1: Sandy Pentland leans closer, raises his bushy eyebrows, and opens his eyes wider. 

“It’s a little disconcerting when I find myself doing it too, almost against my will,” Daniel Coyle writes in The Culture Code: The Secrets of Highly Successful Groups.

Sandy is the Director of the MIT Human Dynamics Lab. He leads a group of scientists “obsessed with understanding the inner workings of group chemistry,” Daniel writes.

“It only works if we’re close enough to physically touch,” Sandy says, smiling at Daniel and leaning back in his chair. 

“Human signaling looks like other animal signaling,” Sandy says. “You can measure interest levels, who the alpha is, who’s cooperating, who’s mimicking, who’s in synchrony. We have these communication channels, and we do it without thinking about it.”

2: Sandy and his colleagues have developed software to analyze group interactions and predict which groups will be successful.

Remember the spaghetti-marshmallow challenge where groups of kindergartners consistently built higher towers than the business school students?

The MIT scientists have used their software to analyze videos of different groups and translated “a river of data from the group’s performance,” Daniel notes, 

The team uses a sociometer, “a small red plastic device the size of a credit card that contains a microphone, GPS, and an array of other sensors,” to measure “the percentage of time each person spends talking, the energy levels of their voices, their speaking rates, the smoothness of turn-taking, the number of interruptions, and the amount each person’s vocal pattern mimics the others,” he writes.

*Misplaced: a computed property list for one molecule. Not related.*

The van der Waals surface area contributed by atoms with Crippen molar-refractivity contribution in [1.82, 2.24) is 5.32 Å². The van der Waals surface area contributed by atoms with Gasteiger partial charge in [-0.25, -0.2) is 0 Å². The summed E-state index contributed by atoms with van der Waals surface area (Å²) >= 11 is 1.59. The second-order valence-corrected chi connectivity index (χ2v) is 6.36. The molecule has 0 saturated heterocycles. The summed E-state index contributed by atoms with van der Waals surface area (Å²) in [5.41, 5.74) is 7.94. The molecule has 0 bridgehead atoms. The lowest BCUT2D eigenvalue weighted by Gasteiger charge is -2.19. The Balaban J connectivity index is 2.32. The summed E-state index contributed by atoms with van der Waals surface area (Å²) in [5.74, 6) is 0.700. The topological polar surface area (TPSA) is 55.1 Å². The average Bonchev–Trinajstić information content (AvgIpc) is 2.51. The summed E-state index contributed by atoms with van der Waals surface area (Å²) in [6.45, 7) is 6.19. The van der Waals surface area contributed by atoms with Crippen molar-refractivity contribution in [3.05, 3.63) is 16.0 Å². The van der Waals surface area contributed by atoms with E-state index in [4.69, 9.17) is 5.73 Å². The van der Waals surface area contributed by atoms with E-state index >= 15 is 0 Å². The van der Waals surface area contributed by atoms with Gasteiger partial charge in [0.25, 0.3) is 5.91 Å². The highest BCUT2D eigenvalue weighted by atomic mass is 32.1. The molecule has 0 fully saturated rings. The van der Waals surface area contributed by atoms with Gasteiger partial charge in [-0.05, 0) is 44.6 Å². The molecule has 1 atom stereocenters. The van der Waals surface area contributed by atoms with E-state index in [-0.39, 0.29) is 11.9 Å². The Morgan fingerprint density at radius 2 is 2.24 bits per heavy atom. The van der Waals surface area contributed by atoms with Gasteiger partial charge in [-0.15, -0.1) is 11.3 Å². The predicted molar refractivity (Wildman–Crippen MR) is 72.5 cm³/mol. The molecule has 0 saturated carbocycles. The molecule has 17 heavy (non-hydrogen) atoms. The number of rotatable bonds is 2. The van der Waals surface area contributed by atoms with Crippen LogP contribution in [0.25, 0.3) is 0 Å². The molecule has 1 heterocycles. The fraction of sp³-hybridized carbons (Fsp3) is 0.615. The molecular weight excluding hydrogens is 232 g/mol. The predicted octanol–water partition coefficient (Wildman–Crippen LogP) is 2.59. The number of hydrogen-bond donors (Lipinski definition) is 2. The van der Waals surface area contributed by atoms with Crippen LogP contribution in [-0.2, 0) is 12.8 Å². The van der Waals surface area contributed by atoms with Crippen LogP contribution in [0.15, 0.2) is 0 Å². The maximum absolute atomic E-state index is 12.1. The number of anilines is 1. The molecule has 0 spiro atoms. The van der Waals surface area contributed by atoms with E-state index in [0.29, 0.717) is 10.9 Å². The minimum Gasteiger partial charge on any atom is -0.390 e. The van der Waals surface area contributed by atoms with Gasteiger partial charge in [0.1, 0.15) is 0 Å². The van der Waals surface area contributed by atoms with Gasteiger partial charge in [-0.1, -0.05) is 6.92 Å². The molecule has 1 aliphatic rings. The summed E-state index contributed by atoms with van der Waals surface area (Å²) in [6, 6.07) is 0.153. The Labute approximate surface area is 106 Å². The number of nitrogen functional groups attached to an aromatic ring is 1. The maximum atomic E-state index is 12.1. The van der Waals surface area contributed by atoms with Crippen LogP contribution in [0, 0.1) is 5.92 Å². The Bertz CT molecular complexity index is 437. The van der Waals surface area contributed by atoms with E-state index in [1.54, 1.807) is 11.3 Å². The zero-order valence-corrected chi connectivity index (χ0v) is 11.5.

On the day Daniel visited the MIT lab, the team was analyzing a group of three engineers and a lawyer working on their spaghetti-marshmallow tower

“This group’s performance is probably better than the MBAs but not as good as the kindergarteners,” researcher Oren Lederman comments. “They don’t talk as much, which helps.”

The sociometer “samples the data five times per second and wirelessly streams it to a server, where it is rendered into a series of graphs,” Daniel writes. The sociometer can also “capture proximity and the percentage of time each participant engages in face-to-face contact.” 

3: The scientists use all of this data to measure “belonging cues” that create safe connections in groups. 

Also known as “psychological safety.”

Belonging cues include “proximity, eye contact, energy, mimicry, turn taking, attention, body language, vocal pitch, consistency of emphasis, and whether everyone talks to everyone else in the group,” Daniel writes. 

“Like any language, belonging cues can’t be reduced to an isolated moment but rather consist of a steady pulse of interactions within a social relationship.”

Belonging cues have three essential qualities: 

1: Energy: People invest in the exchange that is occurring 

2: Individualization: People treat each other as unique and valued 

3: Future orientation: People signal that the relationship will continue 

“These cues add up to a message that can be described with a single phrase: You are safe here,” Daniel writes.

“They seek to notify our ever-vigilant brains that they can stop worrying about dangers and shift into connection mode, a condition called psychological safety.”

Modern society as we know it is a very recent development.

“For hundreds of thousands of years, we needed ways to develop cohesion because we depended so much on each other,” Sandy says. “We used signals long before we used language, and our unconscious brains are incredibly attuned to certain types of behaviors.” 

More tomorrow!


Reflection: Think back on a group I was part of that was uber-successful. Describe how that team interacted. 

Action: Focus on creating psychological safety today in my interactions with my team.

What did you think of this post?

Write A Comment